It’s not just that Bungie has shined new Light into their franchise with their storytelling, they’ve also looked to reinvent certain aspects of the game that make it far superior to its predecessor. One such change has altered the weapon slots for primary, secondary and heavy Weapons and instead utilized these slots for kinetic, elemental and heavy weapons. There’s a new freedom to wanting to use two of a preferred weapon type such as two scout rifles, or an auto rifle and a hand cannon. It creates a more dynamic meta for PvE and PvP alike and keeps firefights fun and refreshing. In addition, gone are the days of farming for god rolls. Guns and armor now share the same perks and this has the advantage of no longer giving players a distinctive edge because of random drops(RNG). Matches now feel more balanced with your choice in weapons and skills having more of an effect on the outcome of a game. Another smart change was the decision to move Snipers, Shotguns and Fusion Rifles into the same slot as Heavies such as Grenade Launchers and Rocket Launchers. This too impacts PvP much more than it does PvE, and due to the changes made in Heavy Ammo spawns, recalls memories of the good ole days of Halo 3 PvP. Now Heavy Ammo spawns are more frequent, but only available to one person at a time and in an environment that has changed from 6v6 to 4v4, matches feel less crowded and overpopulated and plays become more deliberate and compelling.

Character subclass trees have also been reworked into a more sensible format. When you obtain your initial subclass you receive upgrade points that are used to unlock attributes that are simply divided into choices of 2 versions of a special, 3 grenades, 3 kinds of jumps, and two subclass branches with 4 perks each. Through gradual level progression, you gain access to all three subclasses which include Void, Solar, and Arc. The new manner in which these subclasses are unlocked makes you feel radiated with power and serve as a great introduction (or reintroduction) into the capabilities of each character. This simplified version of attributes really helps to create a level playing field and by removing Agility, Armor, and Recovery, you have more time to focus on what subclass will get you through your task.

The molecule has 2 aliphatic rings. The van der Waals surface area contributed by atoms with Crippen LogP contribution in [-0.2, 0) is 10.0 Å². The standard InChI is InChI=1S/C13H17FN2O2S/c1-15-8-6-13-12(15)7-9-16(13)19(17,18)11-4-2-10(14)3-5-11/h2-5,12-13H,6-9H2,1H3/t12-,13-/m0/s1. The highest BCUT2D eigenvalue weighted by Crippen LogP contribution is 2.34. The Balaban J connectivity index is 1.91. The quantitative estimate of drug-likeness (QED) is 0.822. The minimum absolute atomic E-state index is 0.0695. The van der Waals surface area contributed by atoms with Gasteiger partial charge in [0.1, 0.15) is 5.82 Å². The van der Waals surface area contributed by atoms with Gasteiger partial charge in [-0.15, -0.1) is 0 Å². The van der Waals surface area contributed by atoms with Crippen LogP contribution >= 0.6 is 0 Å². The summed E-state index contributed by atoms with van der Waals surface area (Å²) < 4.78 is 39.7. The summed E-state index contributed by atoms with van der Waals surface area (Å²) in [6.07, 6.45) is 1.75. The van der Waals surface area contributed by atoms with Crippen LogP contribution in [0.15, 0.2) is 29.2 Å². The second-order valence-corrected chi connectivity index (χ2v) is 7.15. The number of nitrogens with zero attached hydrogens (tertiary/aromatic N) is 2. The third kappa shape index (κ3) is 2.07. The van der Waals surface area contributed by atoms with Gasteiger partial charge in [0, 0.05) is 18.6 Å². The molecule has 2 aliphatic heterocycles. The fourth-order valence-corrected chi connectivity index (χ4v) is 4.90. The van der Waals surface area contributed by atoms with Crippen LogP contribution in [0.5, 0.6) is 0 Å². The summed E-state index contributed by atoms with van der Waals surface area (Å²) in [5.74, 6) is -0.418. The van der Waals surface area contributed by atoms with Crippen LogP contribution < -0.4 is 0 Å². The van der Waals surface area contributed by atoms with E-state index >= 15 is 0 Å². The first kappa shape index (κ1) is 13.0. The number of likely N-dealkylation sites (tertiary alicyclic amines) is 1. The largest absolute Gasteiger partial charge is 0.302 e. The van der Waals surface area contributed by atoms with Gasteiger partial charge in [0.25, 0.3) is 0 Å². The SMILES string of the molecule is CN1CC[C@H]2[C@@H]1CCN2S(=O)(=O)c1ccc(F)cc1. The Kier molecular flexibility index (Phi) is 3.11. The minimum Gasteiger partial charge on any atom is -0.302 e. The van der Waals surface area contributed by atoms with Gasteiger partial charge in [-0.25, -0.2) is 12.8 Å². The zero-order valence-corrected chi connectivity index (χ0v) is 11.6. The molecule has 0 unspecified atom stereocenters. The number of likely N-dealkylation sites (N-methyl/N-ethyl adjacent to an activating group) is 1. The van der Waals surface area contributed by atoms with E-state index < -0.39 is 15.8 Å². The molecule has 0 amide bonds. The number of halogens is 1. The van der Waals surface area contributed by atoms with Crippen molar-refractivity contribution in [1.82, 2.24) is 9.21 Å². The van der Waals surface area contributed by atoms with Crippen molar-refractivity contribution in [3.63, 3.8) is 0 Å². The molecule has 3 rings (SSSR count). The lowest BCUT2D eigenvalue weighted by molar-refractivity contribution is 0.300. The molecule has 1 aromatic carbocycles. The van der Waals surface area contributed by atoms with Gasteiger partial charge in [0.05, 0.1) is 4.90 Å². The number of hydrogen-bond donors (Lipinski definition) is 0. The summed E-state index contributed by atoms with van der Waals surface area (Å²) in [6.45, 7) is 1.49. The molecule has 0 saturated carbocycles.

In addition to removing RNG attributes from weapons, Bungie has also removed the armor perks that affected the time it takes to generate a super, melee and grenade. Now you can upgrade a certain stat of your character by applying a mod to your armor or weapons. If you find that you need your melee or grenade to charge faster, modifiers are the new way to do so. In addition, Destiny now offers us a much broader range of shader options. Instead of altering the entire armor set of a character, shaders can be applied to change the appearance or EACH armor piece, gun, and even your sparrow or ship. Note that these modifiers and shaders are one-time consumables and are discarded when dismantling the modified item. There have been some complaints about this new change to Destiny since these mods can be purchased through Eververse, but it needs to be clarified that these modifiers are easily obtainable as they have replaced Motes of Light with Bright Engrams that can unlock anything from Exotic Sparrows, Ships and Emotes, to shaders and modifiers. In every play-through, I’ve acquired at least one bright engram so I don’t see this change being detrimental to the overall experience, especially since regular activities can result in getting a new shader or modifier just from opening a random chest or doing public events. If anything, I recommend on holding onto your consumables until you are satisfied with your character’s look before applying any perishable aesthetic.